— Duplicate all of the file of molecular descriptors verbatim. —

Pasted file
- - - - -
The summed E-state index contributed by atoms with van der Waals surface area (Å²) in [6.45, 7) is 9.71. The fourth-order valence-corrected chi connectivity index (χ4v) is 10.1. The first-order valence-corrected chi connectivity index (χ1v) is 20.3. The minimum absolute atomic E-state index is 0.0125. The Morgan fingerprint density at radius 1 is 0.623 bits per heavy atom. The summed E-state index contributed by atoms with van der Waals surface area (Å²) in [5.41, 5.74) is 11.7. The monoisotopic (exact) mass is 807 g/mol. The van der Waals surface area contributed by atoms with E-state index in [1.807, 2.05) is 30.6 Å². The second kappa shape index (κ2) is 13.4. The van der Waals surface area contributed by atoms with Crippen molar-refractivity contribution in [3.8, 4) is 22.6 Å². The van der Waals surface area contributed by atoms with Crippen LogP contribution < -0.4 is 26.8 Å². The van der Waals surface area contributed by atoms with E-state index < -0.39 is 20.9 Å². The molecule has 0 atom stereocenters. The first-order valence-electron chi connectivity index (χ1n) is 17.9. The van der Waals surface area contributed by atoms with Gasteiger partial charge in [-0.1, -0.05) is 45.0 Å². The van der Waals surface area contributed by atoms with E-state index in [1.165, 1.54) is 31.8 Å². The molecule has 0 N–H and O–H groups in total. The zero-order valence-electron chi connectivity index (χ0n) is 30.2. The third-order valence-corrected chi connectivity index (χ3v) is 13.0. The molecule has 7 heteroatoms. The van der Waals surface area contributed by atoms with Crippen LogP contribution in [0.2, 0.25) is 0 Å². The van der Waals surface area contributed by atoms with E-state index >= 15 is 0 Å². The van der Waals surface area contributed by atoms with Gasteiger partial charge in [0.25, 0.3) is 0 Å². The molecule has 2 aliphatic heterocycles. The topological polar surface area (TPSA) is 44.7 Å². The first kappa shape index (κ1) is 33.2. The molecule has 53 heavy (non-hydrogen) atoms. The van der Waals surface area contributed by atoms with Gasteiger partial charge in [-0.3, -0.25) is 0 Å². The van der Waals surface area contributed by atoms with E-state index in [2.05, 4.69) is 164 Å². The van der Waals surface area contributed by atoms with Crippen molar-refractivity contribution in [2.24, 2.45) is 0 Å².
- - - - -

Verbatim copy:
The summed E-state index contributed by atoms with van der Waals surface area (Å²) in [6.45, 7) is 9.71. The fourth-order valence-corrected chi connectivity index (χ4v) is 10.1. The first-order valence-corrected chi connectivity index (χ1v) is 20.3. The minimum absolute atomic E-state index is 0.0125. The Morgan fingerprint density at radius 1 is 0.623 bits per heavy atom. The summed E-state index contributed by atoms with van der Waals surface area (Å²) in [5.41, 5.74) is 11.7. The monoisotopic (exact) mass is 807 g/mol. The van der Waals surface area contributed by atoms with E-state index in [1.807, 2.05) is 30.6 Å². The second kappa shape index (κ2) is 13.4. The van der Waals surface area contributed by atoms with Crippen molar-refractivity contribution in [3.8, 4) is 22.6 Å². The van der Waals surface area contributed by atoms with Crippen LogP contribution < -0.4 is 26.8 Å². The van der Waals surface area contributed by atoms with E-state index < -0.39 is 20.9 Å². The molecule has 0 atom stereocenters. The first-order valence-electron chi connectivity index (χ1n) is 17.9. The van der Waals surface area contributed by atoms with Gasteiger partial charge in [-0.1, -0.05) is 45.0 Å². The van der Waals surface area contributed by atoms with E-state index in [1.165, 1.54) is 31.8 Å². The molecule has 0 N–H and O–H groups in total. The zero-order valence-electron chi connectivity index (χ0n) is 30.2. The third-order valence-corrected chi connectivity index (χ3v) is 13.0. The molecule has 7 heteroatoms. The van der Waals surface area contributed by atoms with Crippen LogP contribution in [0.2, 0.25) is 0 Å². The van der Waals surface area contributed by atoms with E-state index >= 15 is 0 Å². The van der Waals surface area contributed by atoms with Gasteiger partial charge in [0.25, 0.3) is 0 Å². The molecule has 2 aliphatic heterocycles. The topological polar surface area (TPSA) is 44.7 Å². The first kappa shape index (κ1) is 33.2. The molecule has 53 heavy (non-hydrogen) atoms. The van der Waals surface area contributed by atoms with Gasteiger partial charge in [-0.3, -0.25) is 0 Å². The van der Waals surface area contributed by atoms with E-state index in [2.05, 4.69) is 164 Å². The van der Waals surface area contributed by atoms with Crippen molar-refractivity contribution in [2.24, 2.45) is 0 Å².